A Winter of Discontent

Today, we celebrate Shakespeare’s birthday. We don’t know for sure when he was born, but he was baptized on April 26, 1564, and today is the day widely acknowledged as his birthday.

Yesterday was closing day at Aqueduct, a sodden, sloppy, chilly day far more redolent of winter than of spring.

And the day before that, the New York Rangers played dreadfully in their own building, losing a game they needed to win, and will play tonight in Ottawa to save their season, down 3-2 in their first round playoff series.

Winter of discontent, indeed.

When Shakespeare’s Richard III declared, “Now is the winter of our discontent,” he used the season as a metaphor for the end of unhappy times; it is in fact a statement of optimism, made clear in the next line, “Made glorious summer by this sun of York.”

It comes to my mind literally today, the winter of 2011-2012 offering more than a few reasons to be discontent.

At Aqueduct and Madison Square Garden, it was a winter of transitions. Out in Ozone Park, a new neighbor moved in; the Genting casino was a smashing success from the beginning, and it was nice to have good food and a decent bar nearby. The clubhouse at Aqueduct remained comfortingly—OK, maybe not so much—familiar; while casino money flooded into NYRA’s coffers, plans for capital improvements on the racing side will wait, we are told until fall, when we can expect, on our return to the Big A in November, to find a gorgeous simulcast center and sports bar and free Wi-Fi.

That beautiful new subway stop at Aqueduct never did materialize, so instead of a rundown, chilly subway stop just outside Aqueduct gates, we got  to depart from a rundown, chilly subway stop a couple of furlongs away. Steady progress was made on the new passageway from the casino to the platform, but it remained stubbornly closed, its opening pushed back from December 2011, to March 2012 to….?

And before winter came to an end, that long-anticipated casino revenue, pumped straight into purses, became a mixed blessing, seen as contributing to the unusually high number of breakdowns. The flashy next door neighbor, initially thought to jazz up the neighborhood, began to be seen as the people that you just might not want your kids to play with.

About 13 miles away, on 7th Avenue between 31st and 34th, Madison Square Garden unveiled the first stage of its “Transformation”: new concessions, new design, new seating. The renovations will creep slowly upward, affecting my seats next year; here, too, the opening was greeted with optimistic interest…but while the subways still work and the Rangers had their best season in years, the geniuses that make up the Garden brain trust saw fit to remove all the women’s rooms on the 400 level of the arena, leaving me to walk nearly as far to the bathroom during games as I had to to get to the subway from Aqueduct. And while some of those new concessions are tempting, I’m not sure that I need a $20 lobster roll during a hockey game. Color me underwhelmed–like the new beige color scheme coating the mezzanine–about the latest new Garden.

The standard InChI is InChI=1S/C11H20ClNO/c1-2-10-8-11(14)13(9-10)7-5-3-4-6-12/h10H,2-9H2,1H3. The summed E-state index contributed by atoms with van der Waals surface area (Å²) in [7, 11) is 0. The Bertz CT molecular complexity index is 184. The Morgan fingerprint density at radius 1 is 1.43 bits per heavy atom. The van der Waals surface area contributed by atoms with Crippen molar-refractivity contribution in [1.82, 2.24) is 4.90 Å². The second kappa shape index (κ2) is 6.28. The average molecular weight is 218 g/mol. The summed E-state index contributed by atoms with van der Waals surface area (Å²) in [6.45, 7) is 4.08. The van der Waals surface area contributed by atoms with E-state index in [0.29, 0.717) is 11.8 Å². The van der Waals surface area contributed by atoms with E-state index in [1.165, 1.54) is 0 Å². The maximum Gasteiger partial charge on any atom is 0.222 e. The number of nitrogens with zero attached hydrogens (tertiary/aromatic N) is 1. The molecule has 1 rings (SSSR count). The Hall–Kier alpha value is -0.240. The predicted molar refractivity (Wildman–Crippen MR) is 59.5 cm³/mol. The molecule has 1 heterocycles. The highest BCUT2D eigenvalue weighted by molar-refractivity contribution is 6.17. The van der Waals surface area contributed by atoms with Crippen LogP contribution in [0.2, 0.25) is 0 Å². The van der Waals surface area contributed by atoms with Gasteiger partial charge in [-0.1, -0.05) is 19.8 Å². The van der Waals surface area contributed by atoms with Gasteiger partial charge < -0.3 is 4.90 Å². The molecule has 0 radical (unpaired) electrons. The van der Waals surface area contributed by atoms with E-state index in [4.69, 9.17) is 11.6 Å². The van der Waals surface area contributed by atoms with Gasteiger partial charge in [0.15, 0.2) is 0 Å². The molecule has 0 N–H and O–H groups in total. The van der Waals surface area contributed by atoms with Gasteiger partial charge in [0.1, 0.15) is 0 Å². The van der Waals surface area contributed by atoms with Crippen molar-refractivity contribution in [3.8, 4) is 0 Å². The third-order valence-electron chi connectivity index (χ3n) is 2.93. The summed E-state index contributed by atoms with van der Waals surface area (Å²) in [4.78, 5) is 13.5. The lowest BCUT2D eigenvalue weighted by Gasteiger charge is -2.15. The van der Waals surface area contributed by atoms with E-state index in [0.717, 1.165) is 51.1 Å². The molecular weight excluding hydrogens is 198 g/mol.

Both hockey and horse racing faced crises of safety. At Aqueduct, 19 horses died during racing during the inner track meet; in hockey, concern about concussions became part of the daily conversation everywhere, except, maybe, in the office of the commissioner.  Early on,  NHL suspensions came fast and furiously; later, not so much, and throughout the season, writers and fans complained long and loud about a lack of consistency in the consequences for illegal hits, including vociferous disagreements about what, exactly, makes a hit illegal or not.

Those calling for a racing commissioner, take note: even in a league with a commissioner, in a league in which every team has no choice but to submit to his will, in a league with a common rulebook, there’s no guarantee of consistent and fair consequences. A commissioner is not a panacea.

As some in racing say that breakdowns are an inevitable part of the sport, hockey has its voices who say that fighting is a part of the game. Both may well be true, but this is certain: it’s no fun at all to go to a sporting event when you’re worried as much about an athlete getting hurt as you are interested in who’s going to win.

Photo credit NYRA/Adam Coglianese

On Saturday, I went straight from Aqueduct to the Garden, the trusty A train speeding me there in about 40 minutes. The Lumber Guy won the Grade 2 Jerome, The Lumber Guy who has provided me with no small amount of punning amusement since he was pointed to the Wood, The Lumber Guy who’s quickly become one of my favorite horses. Alas, the Rangers didn’t come through, getting shut out on home ice, leaving me to wonder whether Saturday night was the last night that I’ll sit in my seats in section 418, where I’ve sat for a decade, before I am moved across the arena as part of the “Transformation.”

I won’t know until tonight whether my hockey season is over; no question, though, that racing’s winter season has come to an end. Aqueduct closed yesterday and live racing moves to Belmont this Friday. Spring is here, leaving, we hope, a winter of discontent literally behind us literally, and metaphorically before us.

3 thoughts on “A Winter of Discontent

  1. Why can’t the Garden get bathrooms right? When they opened the place in 1968 they were lead by architects who thought the same doors should be used for going in and going out. This made for the greatest of fun until it was fixed a few decades later.

    And no women’s room in the 400 Series? Sounds like a public accomodation law might be violated. Write to Mayor Mike. He LOVES to get involved in health and hygienic issues. Trans fat, salt, smoke, cycling…

    And last, maybe the New Aqueduct will have decent TV monitors in the dining room. Belmont as well. Will not hold my breath, however. I need to breathe.

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